I knew it wasn’t quite a code red dam bust, just an amber alert pipe leak at this stage but like they had been warning us in the first 7 seasons of Game of Thrones, winter was coming.
I knew if I didn’t pull over and stiff leg it to the nearest wattle bush winter would well and truly massacre my dignity and my new wranglers.
Mum, I’m going to be straight with you here. For the next 15 minutes I prayed. Out loud.
“Dear heavenly father forgive me for I have sinned. I knew not, despite many a warning from James, the ungodly wrath Rosie’s Chicken could have. Why does something so good hath such fury?”
“It’s been a while since we spoke, God but if you could just help me out with a toilet paper miracle real soon, I promise I’ll never tease Hamish about his gluten freedom again!”
“Hey God? I’m not a bad guy, am I?”
I’ll be honest, Mum. 15 minutes of running water will fill up a decent sized bathtub if you know what I mean, and I was starting to get emotional by about the 7th minute.
Whilst I was panting with exhaustion after the whole affair, something caught my eye in the distance.
Dave in his Chopper.
Heck me dead. This whole experience was so traumatic I had forgotten that I was meant to be on a muster! I had to hop to it before Dave started to get concerned of my whereabouts. He hadn’t rung me on the radio though so hopefully if I could just figure out how to wipe then I could get going.
I looked around my 2 metre reachable radius for something.
All I saw was spinifex.
I’d had enough punishment to settle on that right away, yet that was literally all this place had to offer me at the time.
I was starting to sweat.
Time was ticking and I had to get moving.
The idea of drip drying had occurred to me but that would take too long. It was too shady where I was and if I pointed the target towards the sun and Dave flew over at the wrong time? He might think it’s a weird SOS signal and call the Feds.
I was sweating big time now because I could see the helicopter getting closer. I wiped my brow with my sleeve. Surprisingly absorbent material. I couldn’t help but wonder what the thread count was.
It was right then and there that it dawned on me what my only comfortable option was.
I’d have to use my sleeves, but I didn’t want to use my sleeves they were connected to my shirt.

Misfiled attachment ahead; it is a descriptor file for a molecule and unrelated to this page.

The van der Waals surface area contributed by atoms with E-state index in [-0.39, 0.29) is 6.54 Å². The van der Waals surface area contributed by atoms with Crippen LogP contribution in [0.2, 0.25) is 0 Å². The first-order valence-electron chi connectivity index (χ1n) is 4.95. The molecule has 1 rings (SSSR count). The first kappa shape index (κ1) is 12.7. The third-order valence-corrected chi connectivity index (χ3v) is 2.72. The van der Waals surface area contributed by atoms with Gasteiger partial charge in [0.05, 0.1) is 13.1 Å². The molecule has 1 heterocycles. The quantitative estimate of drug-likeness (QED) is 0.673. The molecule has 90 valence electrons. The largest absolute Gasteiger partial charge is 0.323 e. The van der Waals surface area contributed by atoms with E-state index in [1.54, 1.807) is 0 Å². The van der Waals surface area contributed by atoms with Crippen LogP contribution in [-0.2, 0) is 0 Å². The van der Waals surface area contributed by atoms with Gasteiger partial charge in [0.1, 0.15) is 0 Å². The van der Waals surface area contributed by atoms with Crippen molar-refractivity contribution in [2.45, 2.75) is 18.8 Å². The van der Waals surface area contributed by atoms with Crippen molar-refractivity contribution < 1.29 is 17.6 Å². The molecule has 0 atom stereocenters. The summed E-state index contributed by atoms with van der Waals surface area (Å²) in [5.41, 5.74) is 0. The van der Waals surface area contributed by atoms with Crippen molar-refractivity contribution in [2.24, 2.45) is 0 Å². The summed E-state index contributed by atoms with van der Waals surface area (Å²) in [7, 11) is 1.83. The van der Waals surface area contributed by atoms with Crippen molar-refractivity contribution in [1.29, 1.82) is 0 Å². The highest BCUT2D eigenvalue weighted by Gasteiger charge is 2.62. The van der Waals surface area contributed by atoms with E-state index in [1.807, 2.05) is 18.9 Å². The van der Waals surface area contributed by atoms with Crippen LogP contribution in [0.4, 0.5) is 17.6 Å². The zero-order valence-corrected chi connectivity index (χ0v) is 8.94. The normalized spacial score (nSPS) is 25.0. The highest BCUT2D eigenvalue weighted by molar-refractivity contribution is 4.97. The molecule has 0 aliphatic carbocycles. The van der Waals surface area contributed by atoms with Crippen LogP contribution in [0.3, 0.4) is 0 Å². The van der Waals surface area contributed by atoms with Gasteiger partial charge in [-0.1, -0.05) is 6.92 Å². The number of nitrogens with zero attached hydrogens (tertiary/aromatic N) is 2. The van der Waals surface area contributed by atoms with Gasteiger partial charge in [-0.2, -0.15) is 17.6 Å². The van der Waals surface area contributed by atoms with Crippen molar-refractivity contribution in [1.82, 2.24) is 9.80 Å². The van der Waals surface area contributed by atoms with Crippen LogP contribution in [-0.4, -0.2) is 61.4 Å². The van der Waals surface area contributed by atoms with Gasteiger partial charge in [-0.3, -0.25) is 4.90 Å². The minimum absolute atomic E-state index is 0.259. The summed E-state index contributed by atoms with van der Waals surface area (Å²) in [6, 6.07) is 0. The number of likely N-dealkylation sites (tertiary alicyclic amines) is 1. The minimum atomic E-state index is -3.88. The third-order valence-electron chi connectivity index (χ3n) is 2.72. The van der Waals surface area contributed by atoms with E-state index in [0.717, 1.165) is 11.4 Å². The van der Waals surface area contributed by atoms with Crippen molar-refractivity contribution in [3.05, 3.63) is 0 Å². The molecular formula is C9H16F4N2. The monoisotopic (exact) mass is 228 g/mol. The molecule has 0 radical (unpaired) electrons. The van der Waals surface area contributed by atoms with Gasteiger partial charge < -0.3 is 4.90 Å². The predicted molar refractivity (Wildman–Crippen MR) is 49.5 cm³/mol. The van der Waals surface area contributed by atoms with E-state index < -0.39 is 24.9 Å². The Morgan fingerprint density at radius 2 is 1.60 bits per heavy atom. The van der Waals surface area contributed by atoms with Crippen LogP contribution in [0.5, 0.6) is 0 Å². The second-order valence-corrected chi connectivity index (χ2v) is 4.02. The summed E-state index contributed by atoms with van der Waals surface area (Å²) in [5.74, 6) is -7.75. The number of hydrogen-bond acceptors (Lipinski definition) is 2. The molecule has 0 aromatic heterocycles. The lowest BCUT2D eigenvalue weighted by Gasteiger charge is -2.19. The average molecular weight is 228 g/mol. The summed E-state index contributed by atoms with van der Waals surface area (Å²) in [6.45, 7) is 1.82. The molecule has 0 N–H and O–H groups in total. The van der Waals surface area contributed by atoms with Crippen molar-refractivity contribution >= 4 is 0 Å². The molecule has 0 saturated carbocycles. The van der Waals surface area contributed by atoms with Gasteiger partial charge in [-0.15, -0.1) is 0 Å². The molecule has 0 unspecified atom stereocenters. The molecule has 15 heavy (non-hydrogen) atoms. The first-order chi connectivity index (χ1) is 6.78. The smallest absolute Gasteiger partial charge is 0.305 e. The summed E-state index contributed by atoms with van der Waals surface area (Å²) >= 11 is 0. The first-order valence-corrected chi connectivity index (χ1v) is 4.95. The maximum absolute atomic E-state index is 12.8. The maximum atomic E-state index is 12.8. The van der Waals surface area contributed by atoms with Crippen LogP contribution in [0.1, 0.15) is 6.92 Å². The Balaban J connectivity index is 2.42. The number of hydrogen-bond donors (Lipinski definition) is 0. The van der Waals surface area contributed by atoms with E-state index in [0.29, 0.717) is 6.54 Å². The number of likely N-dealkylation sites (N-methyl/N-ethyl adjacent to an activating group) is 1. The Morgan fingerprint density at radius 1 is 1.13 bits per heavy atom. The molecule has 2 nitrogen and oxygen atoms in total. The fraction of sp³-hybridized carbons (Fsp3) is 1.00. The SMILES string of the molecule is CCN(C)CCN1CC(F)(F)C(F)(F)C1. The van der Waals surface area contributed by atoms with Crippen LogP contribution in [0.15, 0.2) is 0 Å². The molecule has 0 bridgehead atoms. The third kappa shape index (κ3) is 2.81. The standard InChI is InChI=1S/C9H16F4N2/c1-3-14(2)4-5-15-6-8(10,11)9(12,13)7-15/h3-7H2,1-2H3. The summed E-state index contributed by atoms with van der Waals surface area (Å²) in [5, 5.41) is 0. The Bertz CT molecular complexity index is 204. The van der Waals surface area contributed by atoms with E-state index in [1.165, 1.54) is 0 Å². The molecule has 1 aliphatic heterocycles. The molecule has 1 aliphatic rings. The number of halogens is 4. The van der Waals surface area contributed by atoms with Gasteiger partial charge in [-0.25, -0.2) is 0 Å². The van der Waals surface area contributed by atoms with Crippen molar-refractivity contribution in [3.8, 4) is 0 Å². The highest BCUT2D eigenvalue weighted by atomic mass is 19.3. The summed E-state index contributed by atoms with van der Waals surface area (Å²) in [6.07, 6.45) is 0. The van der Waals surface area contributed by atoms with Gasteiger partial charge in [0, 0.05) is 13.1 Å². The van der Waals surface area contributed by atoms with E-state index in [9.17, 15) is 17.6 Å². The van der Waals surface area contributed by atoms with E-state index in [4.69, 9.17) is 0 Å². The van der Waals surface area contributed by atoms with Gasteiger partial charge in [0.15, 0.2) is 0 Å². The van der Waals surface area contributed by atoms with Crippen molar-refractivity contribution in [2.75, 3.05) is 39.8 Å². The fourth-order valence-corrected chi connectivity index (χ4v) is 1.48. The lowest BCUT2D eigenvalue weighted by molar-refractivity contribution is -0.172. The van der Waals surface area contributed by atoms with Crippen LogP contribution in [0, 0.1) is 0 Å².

My new shirt.
That had surprisingly absorbent material.
I had to use it.
I sadly grabbed the top of my left shoulder with my right hand. I felt the surprisingly absorbent material in my fingers, and I gripped it hard ready to pull.
I could now hear the helicopter getting closer. I closed my eyes, counted to three and pulled down on the surprisingly absorbent material as hard as my depleted strength allowed me to.
Turns out, the shirts surprisingly well made as well.
I had been squatting for so long by this point that my hamstrings had locked up so when I pulled on my sleeves the surprisingly well made and absorbent material didn’t tear at all it just pulled me face first into the sand in front of me.
Out of pure anger of my whole situation I ripped my shirt over my head, pulled out my pocketknife and started slashing at the sleeves until I got one off.
“This will heckin show you not to rip so I can wipe… heckin stupid well made piece of… heckin pitting my pants… grown heckin man…”
I was saying through gritted teeth as I finally removed my sleeve and aggressively wiped my tender behind until it looked like the Japanese flag.
Out of pure frustration I launched my underwear and two sleeves into the bush and marched out to my bike that was still on the track facing East.
Seeing the bike honestly felt like I’d just walked out of Narnia back to my real life. For a split second I didn’t think I’d remember how to ride it.
As I swung my leg over it Dave flew overhead, quite low and landed about 50m from me on a little flat.
I walked over to meet him thinking about my excuse for the sand on my face, the state of my shirt and my complete absence for the last 25 minutes, but as I met him halfway between my bike and his helicopter all he did was reach out and click my radio off.
“It’s been on the whole time.” He stated blankly as he turned and walked back to his helicopter leaving me – sleeveless – sand still in my eyebrows and about 7kgs lighter standing in the middle of the flat, my bike idling behind me.
It’s been 2 years since that day mum, and I feel like telling you is the next step in my recovery from it.
The world seems a little less bleak now. Please burn this letter and give my love to Dad.
No sleeves on this shirt anymore.